I just tried crdt.el[^1] and holy crap that's cool. I love that it's all built in Emacs, like, there's no special server I have to run to get this to work. I'm blown away.
I use straight.el[^2] and use-package[^3] for package management; if you want to give crdt.el a whirl, just use this:
:straight (crdt :type git :repo "https://code.librehq.com/qhong/crdt.el"))
That would make it pretty killer. I'll have to look into that…
We were pairing a lot with a friend in our "startup" that was using Clojure, sometimes from our respective homes.
And well that was it, it was a pretty specialized use case. Sad to see it go but it's a really niche need, sharing a live Emacs buffer.
Wanting to get back to emacs, I setup a guest account (on linux) for trusted users and share an emacs editor through a shared tmux session. Only one cursor, but it makes it easier to follow along.
Fortunately, most Emacs users are likely hermits anyway.
But even if I would find one and we wanted to use emacs together
- How is that supposed to work? My config and how I use it is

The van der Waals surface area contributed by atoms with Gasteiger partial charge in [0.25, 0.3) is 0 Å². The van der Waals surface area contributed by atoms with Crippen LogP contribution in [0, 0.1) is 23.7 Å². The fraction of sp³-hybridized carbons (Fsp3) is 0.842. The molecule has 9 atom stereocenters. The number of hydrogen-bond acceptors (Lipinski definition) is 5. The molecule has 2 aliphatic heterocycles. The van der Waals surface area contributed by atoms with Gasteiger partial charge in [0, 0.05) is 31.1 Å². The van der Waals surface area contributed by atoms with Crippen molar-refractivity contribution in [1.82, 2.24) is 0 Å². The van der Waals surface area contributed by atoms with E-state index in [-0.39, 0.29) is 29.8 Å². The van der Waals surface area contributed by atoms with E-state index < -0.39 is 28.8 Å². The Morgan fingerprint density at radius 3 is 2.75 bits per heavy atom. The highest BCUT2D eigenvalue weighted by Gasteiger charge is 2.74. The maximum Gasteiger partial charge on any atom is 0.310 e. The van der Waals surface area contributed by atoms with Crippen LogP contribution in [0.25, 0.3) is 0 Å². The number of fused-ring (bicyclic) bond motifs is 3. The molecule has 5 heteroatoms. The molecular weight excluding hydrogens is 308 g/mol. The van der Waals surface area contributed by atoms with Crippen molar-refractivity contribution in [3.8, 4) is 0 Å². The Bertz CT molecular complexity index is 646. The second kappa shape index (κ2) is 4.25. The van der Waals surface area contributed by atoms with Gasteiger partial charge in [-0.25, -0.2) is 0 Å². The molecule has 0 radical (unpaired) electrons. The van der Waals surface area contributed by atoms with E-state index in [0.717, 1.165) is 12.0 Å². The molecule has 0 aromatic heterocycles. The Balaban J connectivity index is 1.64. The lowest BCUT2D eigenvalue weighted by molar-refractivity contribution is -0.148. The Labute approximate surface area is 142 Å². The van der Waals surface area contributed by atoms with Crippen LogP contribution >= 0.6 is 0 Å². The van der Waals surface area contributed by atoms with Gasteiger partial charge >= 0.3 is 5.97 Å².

Also I don't understand what it could provide. Screen-sharing can
be done with Teamviewer etc.
And not long ago a few student were mind blown because I was, as they put it, "working in the console" :-) The times they are a'changing...
I also would leave emacs running at the (school) office, ssh in, and attach a tty to it from home (for reading mail/news).
It worked rather well. Bit of setup hassle and it's stinking insecure, but not too bad on those fronts even compared to the VSCode solution.
But Emacs lost. All the developer effort is behind VSCode and the IDEs now. So if you want a robust, supported solution for this kind of thing, you have to leave Emacs behind.
And yet, Visual Studio is fading away, Eclipse is gone, Netbeans (of "just stop using Emacs for Java" fame ) is on life support.
Emacs is here to stay.